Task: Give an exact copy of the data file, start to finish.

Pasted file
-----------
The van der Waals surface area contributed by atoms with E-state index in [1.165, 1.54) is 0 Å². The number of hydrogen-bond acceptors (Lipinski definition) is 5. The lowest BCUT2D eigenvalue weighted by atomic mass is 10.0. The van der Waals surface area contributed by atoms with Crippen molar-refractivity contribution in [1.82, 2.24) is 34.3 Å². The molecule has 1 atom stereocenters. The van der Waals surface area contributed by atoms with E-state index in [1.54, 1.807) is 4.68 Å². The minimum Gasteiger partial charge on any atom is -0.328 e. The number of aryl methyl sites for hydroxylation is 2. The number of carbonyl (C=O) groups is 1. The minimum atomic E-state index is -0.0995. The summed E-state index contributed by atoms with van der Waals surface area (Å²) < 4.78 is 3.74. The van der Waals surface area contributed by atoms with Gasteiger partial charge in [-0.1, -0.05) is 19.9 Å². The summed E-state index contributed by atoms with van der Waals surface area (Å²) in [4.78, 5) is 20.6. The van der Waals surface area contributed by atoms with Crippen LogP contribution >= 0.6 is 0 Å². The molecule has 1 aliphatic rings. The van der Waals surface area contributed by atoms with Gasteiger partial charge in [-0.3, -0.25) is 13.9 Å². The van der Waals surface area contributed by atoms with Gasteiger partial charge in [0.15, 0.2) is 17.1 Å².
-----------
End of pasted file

The van der Waals surface area contributed by atoms with E-state index in [1.165, 1.54) is 0 Å². The number of hydrogen-bond acceptors (Lipinski definition) is 5. The lowest BCUT2D eigenvalue weighted by atomic mass is 10.0. The van der Waals surface area contributed by atoms with Crippen molar-refractivity contribution in [1.82, 2.24) is 34.3 Å². The molecule has 1 atom stereocenters. The van der Waals surface area contributed by atoms with E-state index in [1.54, 1.807) is 4.68 Å². The minimum Gasteiger partial charge on any atom is -0.328 e. The number of aryl methyl sites for hydroxylation is 2. The number of carbonyl (C=O) groups is 1. The minimum atomic E-state index is -0.0995. The summed E-state index contributed by atoms with van der Waals surface area (Å²) < 4.78 is 3.74. The van der Waals surface area contributed by atoms with Gasteiger partial charge in [-0.1, -0.05) is 19.9 Å². The summed E-state index contributed by atoms with van der Waals surface area (Å²) in [4.78, 5) is 20.6. The van der Waals surface area contributed by atoms with Crippen LogP contribution >= 0.6 is 0 Å². The molecule has 1 aliphatic rings. The van der Waals surface area contributed by atoms with Gasteiger partial charge in [-0.3, -0.25) is 13.9 Å². The van der Waals surface area contributed by atoms with Gasteiger partial charge in [0.15, 0.2) is 17.1 Å².